Upgrade to Tenor trombone with F attachment
 

Upgrade to Tenor trombone with F attachment

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Upgrade to Tenor trombone with F attachment    22:26 on Monday, May 28, 2012 Vote for this post Vote against this post 0 votes

yungelaine
(1 point)

My son is 12 and has been playing trombone for 4 years with a student model. He has become a trombonist of a youth symphonic band and is looking for a trombone with F attachment that will last till college.
How do I compare between the quality of different brands, such as Bach 42T 42AF, Getzen 3047AF or Edwards, in terms of tone quality and playing skill needed? Is axial flow valve an appropriate choice? How to choose between yellow brass, rose brass and gold brass? I'm not limited by budget as long as it is worth the money.





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Re: Upgrade to Tenor trombone with F attachment    15:14 on Sunday, June 03, 2012 Vote for this post Vote against this post 0 votes

tomm128
(25 points)

I want to tell you first hand: All three of those brands are GREAT brands for trombones. But if you want your son to have the trombone until college, I would go with the Getzen. Getzen trombones are world-renown for their DURABILITY.

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Re: Upgrade to Tenor trombone with F attachment    17:16 on Monday, June 04, 2012 Vote for this post Vote against this post 0 votes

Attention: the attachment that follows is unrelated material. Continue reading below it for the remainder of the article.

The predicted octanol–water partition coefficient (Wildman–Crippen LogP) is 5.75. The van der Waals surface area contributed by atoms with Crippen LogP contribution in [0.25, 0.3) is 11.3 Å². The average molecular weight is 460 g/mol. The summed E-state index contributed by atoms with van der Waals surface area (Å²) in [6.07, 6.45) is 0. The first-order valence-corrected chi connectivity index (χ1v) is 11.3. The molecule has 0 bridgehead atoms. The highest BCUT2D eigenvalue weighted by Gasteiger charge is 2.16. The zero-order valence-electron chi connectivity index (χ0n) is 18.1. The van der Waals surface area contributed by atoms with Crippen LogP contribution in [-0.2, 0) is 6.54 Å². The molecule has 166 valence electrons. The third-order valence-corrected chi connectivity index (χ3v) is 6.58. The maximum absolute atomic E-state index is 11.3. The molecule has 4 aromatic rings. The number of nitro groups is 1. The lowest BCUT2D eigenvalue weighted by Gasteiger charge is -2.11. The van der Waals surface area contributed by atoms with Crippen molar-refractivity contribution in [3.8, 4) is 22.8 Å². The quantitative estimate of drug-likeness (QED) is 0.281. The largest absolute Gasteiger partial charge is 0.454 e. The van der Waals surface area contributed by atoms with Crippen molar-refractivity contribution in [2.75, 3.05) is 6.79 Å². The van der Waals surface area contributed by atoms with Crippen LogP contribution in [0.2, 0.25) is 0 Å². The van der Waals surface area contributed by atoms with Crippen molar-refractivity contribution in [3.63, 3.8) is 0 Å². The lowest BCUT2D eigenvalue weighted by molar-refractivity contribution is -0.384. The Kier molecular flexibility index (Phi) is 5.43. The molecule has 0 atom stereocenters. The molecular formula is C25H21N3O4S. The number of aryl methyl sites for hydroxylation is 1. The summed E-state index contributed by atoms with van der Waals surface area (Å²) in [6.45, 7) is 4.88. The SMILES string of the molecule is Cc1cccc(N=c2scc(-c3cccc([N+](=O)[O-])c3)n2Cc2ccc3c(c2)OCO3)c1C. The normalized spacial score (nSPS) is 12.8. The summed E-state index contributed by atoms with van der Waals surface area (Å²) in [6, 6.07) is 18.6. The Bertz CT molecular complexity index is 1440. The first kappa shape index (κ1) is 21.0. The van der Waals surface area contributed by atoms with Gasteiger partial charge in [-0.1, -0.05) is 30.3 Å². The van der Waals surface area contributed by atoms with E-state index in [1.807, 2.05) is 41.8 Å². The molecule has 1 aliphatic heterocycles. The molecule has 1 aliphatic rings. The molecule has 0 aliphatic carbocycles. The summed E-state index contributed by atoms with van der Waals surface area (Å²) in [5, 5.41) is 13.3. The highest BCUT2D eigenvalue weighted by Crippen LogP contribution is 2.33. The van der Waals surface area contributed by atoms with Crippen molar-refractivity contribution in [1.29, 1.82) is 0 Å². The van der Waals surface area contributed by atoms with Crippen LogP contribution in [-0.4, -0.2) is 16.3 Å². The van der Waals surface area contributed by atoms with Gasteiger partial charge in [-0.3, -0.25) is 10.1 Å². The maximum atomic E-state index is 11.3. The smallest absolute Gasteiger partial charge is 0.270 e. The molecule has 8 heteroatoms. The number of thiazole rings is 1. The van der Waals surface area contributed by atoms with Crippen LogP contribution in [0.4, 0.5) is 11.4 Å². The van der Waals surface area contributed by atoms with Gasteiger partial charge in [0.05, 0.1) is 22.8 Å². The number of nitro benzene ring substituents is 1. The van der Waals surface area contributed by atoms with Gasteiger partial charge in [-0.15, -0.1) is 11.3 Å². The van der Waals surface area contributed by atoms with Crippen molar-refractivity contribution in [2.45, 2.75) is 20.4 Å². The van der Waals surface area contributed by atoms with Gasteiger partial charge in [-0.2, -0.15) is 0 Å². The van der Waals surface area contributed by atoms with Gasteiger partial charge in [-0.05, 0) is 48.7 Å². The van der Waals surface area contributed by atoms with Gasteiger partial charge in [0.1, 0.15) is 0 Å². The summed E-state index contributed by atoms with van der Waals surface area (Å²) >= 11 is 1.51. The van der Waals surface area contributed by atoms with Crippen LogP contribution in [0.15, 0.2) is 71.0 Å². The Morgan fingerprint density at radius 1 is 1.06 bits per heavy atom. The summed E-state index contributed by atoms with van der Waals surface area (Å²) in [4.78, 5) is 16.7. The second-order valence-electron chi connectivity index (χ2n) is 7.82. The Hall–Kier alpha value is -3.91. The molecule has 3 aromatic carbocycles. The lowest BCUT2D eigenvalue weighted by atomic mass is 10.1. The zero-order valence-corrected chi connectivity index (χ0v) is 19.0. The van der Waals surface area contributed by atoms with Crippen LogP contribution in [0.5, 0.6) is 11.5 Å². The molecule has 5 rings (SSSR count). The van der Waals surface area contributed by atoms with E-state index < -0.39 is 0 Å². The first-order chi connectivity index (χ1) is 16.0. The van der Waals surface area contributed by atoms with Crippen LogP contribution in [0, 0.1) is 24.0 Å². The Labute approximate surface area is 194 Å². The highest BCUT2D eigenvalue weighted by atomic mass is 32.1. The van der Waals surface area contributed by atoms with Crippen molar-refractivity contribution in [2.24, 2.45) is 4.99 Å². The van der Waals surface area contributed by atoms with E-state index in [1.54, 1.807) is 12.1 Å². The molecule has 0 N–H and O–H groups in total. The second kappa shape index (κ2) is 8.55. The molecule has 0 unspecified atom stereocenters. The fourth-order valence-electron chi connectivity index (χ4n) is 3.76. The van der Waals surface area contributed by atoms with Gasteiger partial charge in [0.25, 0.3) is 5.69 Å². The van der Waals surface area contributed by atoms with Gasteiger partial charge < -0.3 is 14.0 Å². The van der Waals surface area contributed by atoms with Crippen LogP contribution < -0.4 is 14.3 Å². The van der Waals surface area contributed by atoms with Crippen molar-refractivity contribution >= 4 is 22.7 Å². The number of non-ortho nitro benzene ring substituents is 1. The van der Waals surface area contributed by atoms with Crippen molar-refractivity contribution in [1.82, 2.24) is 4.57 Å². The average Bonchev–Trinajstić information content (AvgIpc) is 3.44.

bassoon24
(10 points)

I just got a Bach 42BO after playing trombone for 4 years.
I tried out several horns: Bach 42BO, Conn 88H, and Yamaha YSL-620
I previously played a Yamaha YSL-354.
I recommend those brands, but in the end its all up to your sons preference, such as weight, wrap (open or closed), bore etc.
I am so happy with my Bach and would not change horns. also, most pros use either edwards, shires, greenhoe, rath, yamaha, bach, or conn. good luck with the search

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Re: Upgrade to Tenor trombone with F attachment    11:09 on Thursday, August 09, 2012 Vote for this post Vote against this post 0 votes

TylerSimms
(2 points)

All these brands are excellent.

I can tell you my recommendation but the reality is that every player is different and that means every player will need different equipment.

What I have found teaching privately is that students tend to use better air support with an open wrap, but again this is a very general observation. Another observation is that students have a slightly brighter sound (more cut in the sound) if they use a yellow brass bell and that a rose brass bell sometimes yields a darker, richer sound.

Some may disagree with me, but I personally don't think a beginner necessarily needs a world class custom Edwards, Shires, or Greenhoe to learn on. These are all top of the line horns that I've always seen people buy in the latter years of college and even late into their careers. That's just my opinion.

I got my first professional trombone when I was 12, and it was a Conn 88H, open wrap (rotary valve) with a rose brass bell and let me tell you that horn is amazing. It lasted me until my junior year of college, and would've gone past that if I hadn't discovered a Shires, which is my favorite trombone I've ever played by far.

I would recommend a Conn 88H or a Bach Strad. for them to learn on, then if they continue in college, an Edwards or Shires.

   

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